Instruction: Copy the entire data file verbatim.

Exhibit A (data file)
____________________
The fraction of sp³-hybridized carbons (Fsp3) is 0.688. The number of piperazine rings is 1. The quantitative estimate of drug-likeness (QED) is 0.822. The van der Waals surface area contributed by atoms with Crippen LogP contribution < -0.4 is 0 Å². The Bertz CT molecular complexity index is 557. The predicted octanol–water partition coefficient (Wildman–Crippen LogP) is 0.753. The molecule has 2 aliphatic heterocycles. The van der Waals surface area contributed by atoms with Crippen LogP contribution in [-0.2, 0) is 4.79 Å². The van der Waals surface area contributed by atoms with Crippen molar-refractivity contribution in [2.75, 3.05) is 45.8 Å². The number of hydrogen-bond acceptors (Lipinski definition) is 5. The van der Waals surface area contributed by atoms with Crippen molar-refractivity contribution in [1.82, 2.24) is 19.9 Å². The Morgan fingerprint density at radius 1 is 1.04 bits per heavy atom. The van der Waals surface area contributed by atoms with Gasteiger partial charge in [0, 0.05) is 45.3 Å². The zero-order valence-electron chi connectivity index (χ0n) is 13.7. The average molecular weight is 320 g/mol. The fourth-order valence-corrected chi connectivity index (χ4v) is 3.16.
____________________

The fraction of sp³-hybridized carbons (Fsp3) is 0.688. The number of piperazine rings is 1. The quantitative estimate of drug-likeness (QED) is 0.822. The van der Waals surface area contributed by atoms with Crippen LogP contribution < -0.4 is 0 Å². The Bertz CT molecular complexity index is 557. The predicted octanol–water partition coefficient (Wildman–Crippen LogP) is 0.753. The molecule has 2 aliphatic heterocycles. The van der Waals surface area contributed by atoms with Crippen LogP contribution in [-0.2, 0) is 4.79 Å². The van der Waals surface area contributed by atoms with Crippen molar-refractivity contribution in [2.75, 3.05) is 45.8 Å². The number of hydrogen-bond acceptors (Lipinski definition) is 5. The van der Waals surface area contributed by atoms with Crippen molar-refractivity contribution in [1.82, 2.24) is 19.9 Å². The Morgan fingerprint density at radius 1 is 1.04 bits per heavy atom. The van der Waals surface area contributed by atoms with Gasteiger partial charge in [0, 0.05) is 45.3 Å². The zero-order valence-electron chi connectivity index (χ0n) is 13.7. The average molecular weight is 320 g/mol. The fourth-order valence-corrected chi connectivity index (χ4v) is 3.16.